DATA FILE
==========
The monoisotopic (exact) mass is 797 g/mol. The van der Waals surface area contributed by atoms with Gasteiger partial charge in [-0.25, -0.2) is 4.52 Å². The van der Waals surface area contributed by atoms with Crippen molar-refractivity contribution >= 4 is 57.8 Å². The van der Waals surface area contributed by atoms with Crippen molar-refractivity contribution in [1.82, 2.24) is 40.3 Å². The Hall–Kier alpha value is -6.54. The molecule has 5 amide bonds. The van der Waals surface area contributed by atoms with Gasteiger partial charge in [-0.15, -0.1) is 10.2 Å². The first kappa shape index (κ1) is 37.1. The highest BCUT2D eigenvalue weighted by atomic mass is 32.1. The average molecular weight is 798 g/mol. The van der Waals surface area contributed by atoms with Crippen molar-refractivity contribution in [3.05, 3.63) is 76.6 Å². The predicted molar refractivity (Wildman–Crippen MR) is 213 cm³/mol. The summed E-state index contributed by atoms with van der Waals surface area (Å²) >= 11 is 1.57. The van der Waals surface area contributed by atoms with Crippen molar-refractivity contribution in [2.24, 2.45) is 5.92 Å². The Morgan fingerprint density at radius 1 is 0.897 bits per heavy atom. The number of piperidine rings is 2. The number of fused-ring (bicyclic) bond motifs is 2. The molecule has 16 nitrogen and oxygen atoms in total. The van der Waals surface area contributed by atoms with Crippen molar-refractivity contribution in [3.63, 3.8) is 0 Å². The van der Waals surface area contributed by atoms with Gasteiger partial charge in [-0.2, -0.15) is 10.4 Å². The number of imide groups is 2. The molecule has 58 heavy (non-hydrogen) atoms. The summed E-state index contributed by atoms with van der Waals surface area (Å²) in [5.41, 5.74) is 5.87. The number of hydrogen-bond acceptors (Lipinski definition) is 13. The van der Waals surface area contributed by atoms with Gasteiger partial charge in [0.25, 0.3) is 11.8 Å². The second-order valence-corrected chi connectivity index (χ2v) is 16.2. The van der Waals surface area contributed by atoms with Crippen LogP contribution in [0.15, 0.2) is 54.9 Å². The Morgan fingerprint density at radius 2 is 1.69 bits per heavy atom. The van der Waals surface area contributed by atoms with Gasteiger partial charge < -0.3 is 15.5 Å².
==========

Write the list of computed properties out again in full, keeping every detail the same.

The monoisotopic (exact) mass is 797 g/mol. The van der Waals surface area contributed by atoms with Gasteiger partial charge in [-0.25, -0.2) is 4.52 Å². The van der Waals surface area contributed by atoms with Crippen molar-refractivity contribution >= 4 is 57.8 Å². The van der Waals surface area contributed by atoms with Crippen molar-refractivity contribution in [1.82, 2.24) is 40.3 Å². The Hall–Kier alpha value is -6.54. The molecule has 5 amide bonds. The van der Waals surface area contributed by atoms with Gasteiger partial charge in [-0.15, -0.1) is 10.2 Å². The first kappa shape index (κ1) is 37.1. The highest BCUT2D eigenvalue weighted by atomic mass is 32.1. The average molecular weight is 798 g/mol. The van der Waals surface area contributed by atoms with Crippen molar-refractivity contribution in [3.05, 3.63) is 76.6 Å². The predicted molar refractivity (Wildman–Crippen MR) is 213 cm³/mol. The summed E-state index contributed by atoms with van der Waals surface area (Å²) >= 11 is 1.57. The van der Waals surface area contributed by atoms with Crippen molar-refractivity contribution in [2.24, 2.45) is 5.92 Å². The Morgan fingerprint density at radius 1 is 0.897 bits per heavy atom. The number of piperidine rings is 2. The number of fused-ring (bicyclic) bond motifs is 2. The molecule has 16 nitrogen and oxygen atoms in total. The van der Waals surface area contributed by atoms with Crippen molar-refractivity contribution in [3.63, 3.8) is 0 Å². The van der Waals surface area contributed by atoms with Gasteiger partial charge in [-0.2, -0.15) is 10.4 Å². The number of imide groups is 2. The molecule has 58 heavy (non-hydrogen) atoms. The summed E-state index contributed by atoms with van der Waals surface area (Å²) in [5.41, 5.74) is 5.87. The number of hydrogen-bond acceptors (Lipinski definition) is 13. The van der Waals surface area contributed by atoms with Gasteiger partial charge in [0.25, 0.3) is 11.8 Å². The second-order valence-corrected chi connectivity index (χ2v) is 16.2. The van der Waals surface area contributed by atoms with Crippen LogP contribution in [0.15, 0.2) is 54.9 Å². The Morgan fingerprint density at radius 2 is 1.69 bits per heavy atom. The van der Waals surface area contributed by atoms with Gasteiger partial charge < -0.3 is 15.5 Å².